The Way of the Wise: A Review of Girls Gone Wise in a World Gone Wild

If we were asked to think of a “wild woman” a person or type of person would typically quickly come to mind. We can all think of her right? She is usually the girl we don’t hang out with, because of her bad reputation. She is the girl flirting with the boys in school, or the girl buying the bikini at the mall, or the girl at the clubs and bars every weekend night. But she certainly isn’t in our homes or churches. She couldn’t be, could she?

What if when we thought about who described the wild woman we looked in the mirror for a change. That is exactly what Mary Kassian does in her book, Girls Gone Wise in a World Gone Wild.

She holds up the mirror of God’s Word and shows us that all of us are the wild woman at heart, and we need a new heart to make us into the wise woman that God calls us to be.

She begins the book by combating pride immediately. There are two types of readers of this book, those who already know they are wild and want help, and those who think they are wise and need to understand that they aren’t. Kassian shows us that all of us are “Girls-Gone-Wild” and we need to be changed.

One of the things that I have always appreciated about Kassian’s teaching and writing is that it is saturated with Scripture. She knows her Bible and it shows. The entire book is a contrast between the “Wild Woman” of Proverbs 7 and the “Wise Woman” that Proverbs so often speaks of.

The book is definitely worth reading for multiple reasons, but there are three things that stood out to me as I read this book.

To be a wise woman means getting a new heart

. Kassian says that, “A woman who attends to her heart will attend to her ways.” For Kassian, the entire book is built on this premise—the heart reveals our treasure and our desires. She shows that if a woman’s heart is captured by Jesus, then she will walk according to his ways. If her heart is captured by the world and its pull, then she will walk in the ways of the world. According to Kassian (and I think rightly), the heart must be transformed first before any of the following points about wise living can be fulfilled.

To be a wise woman means understanding what God says about womanhood.

This isn’t the entire point of the book, but it’s where Kassian is going ultimately. Kassian is decidedly complementarian in this book and in everything else she writes. Feminism’s lure has been at us since the Garden, and to be a wise woman means to understand how God created you to be. She takes us through the entire biblical history of gender starting with creation. Understanding gender, she asserts, helps us know how to live. The wise woman understands that God created her with boundaries, and these are good and wise limitations.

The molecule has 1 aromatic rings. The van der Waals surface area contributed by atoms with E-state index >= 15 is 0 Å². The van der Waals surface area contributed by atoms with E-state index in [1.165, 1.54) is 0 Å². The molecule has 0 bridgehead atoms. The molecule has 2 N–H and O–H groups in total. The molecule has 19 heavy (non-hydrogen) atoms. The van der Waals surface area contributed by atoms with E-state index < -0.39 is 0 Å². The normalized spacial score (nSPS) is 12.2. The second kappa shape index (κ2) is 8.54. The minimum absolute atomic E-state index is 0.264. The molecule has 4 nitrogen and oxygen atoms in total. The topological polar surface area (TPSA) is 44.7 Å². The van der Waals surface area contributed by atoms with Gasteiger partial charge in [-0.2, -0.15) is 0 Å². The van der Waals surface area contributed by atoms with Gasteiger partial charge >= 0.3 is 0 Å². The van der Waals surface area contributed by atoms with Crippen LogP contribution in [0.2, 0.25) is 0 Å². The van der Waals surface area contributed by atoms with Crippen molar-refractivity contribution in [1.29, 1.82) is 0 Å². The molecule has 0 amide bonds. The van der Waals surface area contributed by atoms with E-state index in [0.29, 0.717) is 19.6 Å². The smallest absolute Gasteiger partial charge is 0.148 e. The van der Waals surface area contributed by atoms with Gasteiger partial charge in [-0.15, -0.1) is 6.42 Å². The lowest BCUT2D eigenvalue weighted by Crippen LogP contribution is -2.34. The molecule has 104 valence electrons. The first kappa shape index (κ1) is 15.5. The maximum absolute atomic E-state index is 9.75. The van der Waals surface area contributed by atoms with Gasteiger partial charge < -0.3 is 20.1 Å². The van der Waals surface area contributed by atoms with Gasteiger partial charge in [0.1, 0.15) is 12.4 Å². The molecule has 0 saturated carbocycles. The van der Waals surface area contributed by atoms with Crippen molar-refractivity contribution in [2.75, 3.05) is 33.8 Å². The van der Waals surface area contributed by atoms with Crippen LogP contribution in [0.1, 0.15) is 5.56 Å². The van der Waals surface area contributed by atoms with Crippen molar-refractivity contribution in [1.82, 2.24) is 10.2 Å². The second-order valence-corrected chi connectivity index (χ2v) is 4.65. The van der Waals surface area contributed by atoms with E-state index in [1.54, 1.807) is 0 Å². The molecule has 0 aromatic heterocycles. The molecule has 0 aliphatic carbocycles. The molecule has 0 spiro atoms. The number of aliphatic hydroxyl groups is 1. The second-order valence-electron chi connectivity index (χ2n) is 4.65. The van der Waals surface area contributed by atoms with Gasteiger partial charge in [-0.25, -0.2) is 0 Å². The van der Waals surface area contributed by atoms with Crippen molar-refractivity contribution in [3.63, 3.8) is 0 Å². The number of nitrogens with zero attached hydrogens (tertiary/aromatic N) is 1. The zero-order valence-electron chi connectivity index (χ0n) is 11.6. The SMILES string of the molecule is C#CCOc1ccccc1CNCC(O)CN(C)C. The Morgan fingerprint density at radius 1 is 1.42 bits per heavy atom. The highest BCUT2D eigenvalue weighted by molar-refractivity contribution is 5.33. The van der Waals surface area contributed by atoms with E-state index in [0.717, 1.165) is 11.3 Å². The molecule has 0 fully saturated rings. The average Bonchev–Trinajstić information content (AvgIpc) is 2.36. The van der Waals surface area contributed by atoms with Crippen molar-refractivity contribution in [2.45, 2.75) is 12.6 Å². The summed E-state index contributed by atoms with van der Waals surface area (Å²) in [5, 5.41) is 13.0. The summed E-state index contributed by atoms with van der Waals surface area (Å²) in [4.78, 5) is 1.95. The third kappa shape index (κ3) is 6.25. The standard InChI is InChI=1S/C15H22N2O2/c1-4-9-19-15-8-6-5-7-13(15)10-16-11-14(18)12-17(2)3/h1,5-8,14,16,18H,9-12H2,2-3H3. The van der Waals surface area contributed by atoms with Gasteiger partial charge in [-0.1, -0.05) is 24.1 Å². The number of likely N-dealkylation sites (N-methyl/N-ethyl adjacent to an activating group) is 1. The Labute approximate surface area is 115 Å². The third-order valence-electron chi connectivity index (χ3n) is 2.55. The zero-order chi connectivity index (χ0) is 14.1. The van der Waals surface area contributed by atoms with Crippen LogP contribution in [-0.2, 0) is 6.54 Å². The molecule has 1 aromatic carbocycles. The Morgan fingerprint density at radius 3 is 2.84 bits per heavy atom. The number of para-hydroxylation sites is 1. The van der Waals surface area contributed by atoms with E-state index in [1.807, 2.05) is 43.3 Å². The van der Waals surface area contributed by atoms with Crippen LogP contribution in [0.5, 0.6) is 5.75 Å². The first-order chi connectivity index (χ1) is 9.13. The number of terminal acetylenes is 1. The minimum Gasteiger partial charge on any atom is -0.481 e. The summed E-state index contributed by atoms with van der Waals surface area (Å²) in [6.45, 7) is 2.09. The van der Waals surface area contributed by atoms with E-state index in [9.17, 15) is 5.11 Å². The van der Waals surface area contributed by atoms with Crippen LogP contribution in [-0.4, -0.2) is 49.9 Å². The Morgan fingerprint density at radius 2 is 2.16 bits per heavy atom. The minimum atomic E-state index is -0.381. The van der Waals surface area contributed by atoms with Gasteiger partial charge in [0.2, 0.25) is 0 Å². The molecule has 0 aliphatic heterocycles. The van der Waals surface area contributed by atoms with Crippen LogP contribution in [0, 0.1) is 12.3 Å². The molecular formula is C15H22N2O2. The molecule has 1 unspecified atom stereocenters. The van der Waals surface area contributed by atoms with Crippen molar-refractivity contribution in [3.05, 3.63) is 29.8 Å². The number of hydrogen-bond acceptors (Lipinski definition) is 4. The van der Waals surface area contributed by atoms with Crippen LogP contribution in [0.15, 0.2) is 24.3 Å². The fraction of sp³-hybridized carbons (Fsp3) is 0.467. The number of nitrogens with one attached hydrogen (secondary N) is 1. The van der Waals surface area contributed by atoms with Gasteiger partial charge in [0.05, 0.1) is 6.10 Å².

She says:

“The fact that woman was created within boundaries of a household also implies that women are to have a unique responsibility in the home. This is consistent with the idea that a woman metaphorically keeps her feet (and heart) centered in the home, rather than outside it. For the woman, nurturing her relationships and keeping her household in order takes priority over other types of work.” (133).

To be a wise woman means to be countercultural.

From boundaries, to entitlement, to dating, to sex, to honesty, to our tongue, to our view of possessions, to dependability living wisely according to God’s standards means we look a lot different than the world. We go against the grain. Every chapter is filled with the cultural norm countered with the biblical mandate. In the chapter on sexual conduct she shows us how God designed sex for our good within the confines of marriage. She says, “The problem is not that we value sex too much—but that we don’t value it enough” (136). We settle for lust and seduction rather than the true beauty of marital sexual fidelity. And so often we settle for a big list of “don’ts” instead of understanding the “why not” behind it. As Kassian says, marital sex displays God’s glory. Anything outside of these parameters brings dishonor on the Gospel.

It’s hard to fully convey the value I think this book has for women of every age. We are so easily pulled by the world, and often we don’t even realize our tendency towards wildness. Kassian is a breath of fresh air in a polluted and filthy environment that we find ourselves in.

She ends with a powerful admonition: “will you join the quiet counterrevolution of women who are committed to living according to God’s design?” It’s a hard task, but not an impossible one. God is big enough to change our hearts and lead us in the movement. Imagine what could happen if women across our churches read this book and asked God to chisel away the Wild Woman in them and begin making them into the Wise Woman. Let’s begin praying that God would be pleased to make it happen.